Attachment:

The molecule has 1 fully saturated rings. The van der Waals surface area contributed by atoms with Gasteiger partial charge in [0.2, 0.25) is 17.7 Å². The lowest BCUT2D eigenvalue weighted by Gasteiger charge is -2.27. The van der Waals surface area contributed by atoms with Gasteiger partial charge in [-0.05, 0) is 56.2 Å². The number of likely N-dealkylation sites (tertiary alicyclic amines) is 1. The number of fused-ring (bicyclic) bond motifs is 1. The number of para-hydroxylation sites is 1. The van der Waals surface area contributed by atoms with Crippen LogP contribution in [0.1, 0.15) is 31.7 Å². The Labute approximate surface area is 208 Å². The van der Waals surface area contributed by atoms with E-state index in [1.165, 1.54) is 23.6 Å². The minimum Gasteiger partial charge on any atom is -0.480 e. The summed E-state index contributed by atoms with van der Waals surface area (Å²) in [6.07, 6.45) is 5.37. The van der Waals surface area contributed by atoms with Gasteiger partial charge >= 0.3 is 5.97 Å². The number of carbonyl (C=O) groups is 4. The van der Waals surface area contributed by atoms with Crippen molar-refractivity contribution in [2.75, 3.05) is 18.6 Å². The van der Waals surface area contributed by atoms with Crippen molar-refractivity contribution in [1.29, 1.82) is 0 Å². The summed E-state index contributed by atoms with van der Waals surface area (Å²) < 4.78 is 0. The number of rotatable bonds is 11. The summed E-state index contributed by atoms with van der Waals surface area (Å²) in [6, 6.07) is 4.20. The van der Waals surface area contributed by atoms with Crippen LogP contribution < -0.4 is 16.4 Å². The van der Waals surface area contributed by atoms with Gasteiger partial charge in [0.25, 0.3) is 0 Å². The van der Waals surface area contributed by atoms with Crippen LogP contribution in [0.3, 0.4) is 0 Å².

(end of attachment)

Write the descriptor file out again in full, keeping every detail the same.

The molecule has 1 fully saturated rings. The van der Waals surface area contributed by atoms with Gasteiger partial charge in [0.2, 0.25) is 17.7 Å². The lowest BCUT2D eigenvalue weighted by Gasteiger charge is -2.27. The van der Waals surface area contributed by atoms with Gasteiger partial charge in [-0.05, 0) is 56.2 Å². The number of likely N-dealkylation sites (tertiary alicyclic amines) is 1. The number of fused-ring (bicyclic) bond motifs is 1. The number of para-hydroxylation sites is 1. The van der Waals surface area contributed by atoms with Crippen LogP contribution in [0.1, 0.15) is 31.7 Å². The Labute approximate surface area is 208 Å². The van der Waals surface area contributed by atoms with E-state index in [1.165, 1.54) is 23.6 Å². The minimum Gasteiger partial charge on any atom is -0.480 e. The summed E-state index contributed by atoms with van der Waals surface area (Å²) in [6.07, 6.45) is 5.37. The van der Waals surface area contributed by atoms with Gasteiger partial charge >= 0.3 is 5.97 Å². The number of carbonyl (C=O) groups is 4. The van der Waals surface area contributed by atoms with Crippen molar-refractivity contribution in [2.75, 3.05) is 18.6 Å². The van der Waals surface area contributed by atoms with Crippen molar-refractivity contribution in [1.29, 1.82) is 0 Å². The summed E-state index contributed by atoms with van der Waals surface area (Å²) < 4.78 is 0. The number of rotatable bonds is 11. The summed E-state index contributed by atoms with van der Waals surface area (Å²) in [6, 6.07) is 4.20. The van der Waals surface area contributed by atoms with Crippen LogP contribution < -0.4 is 16.4 Å². The van der Waals surface area contributed by atoms with Gasteiger partial charge in [0.25, 0.3) is 0 Å². The van der Waals surface area contributed by atoms with Crippen LogP contribution in [0.3, 0.4) is 0 Å².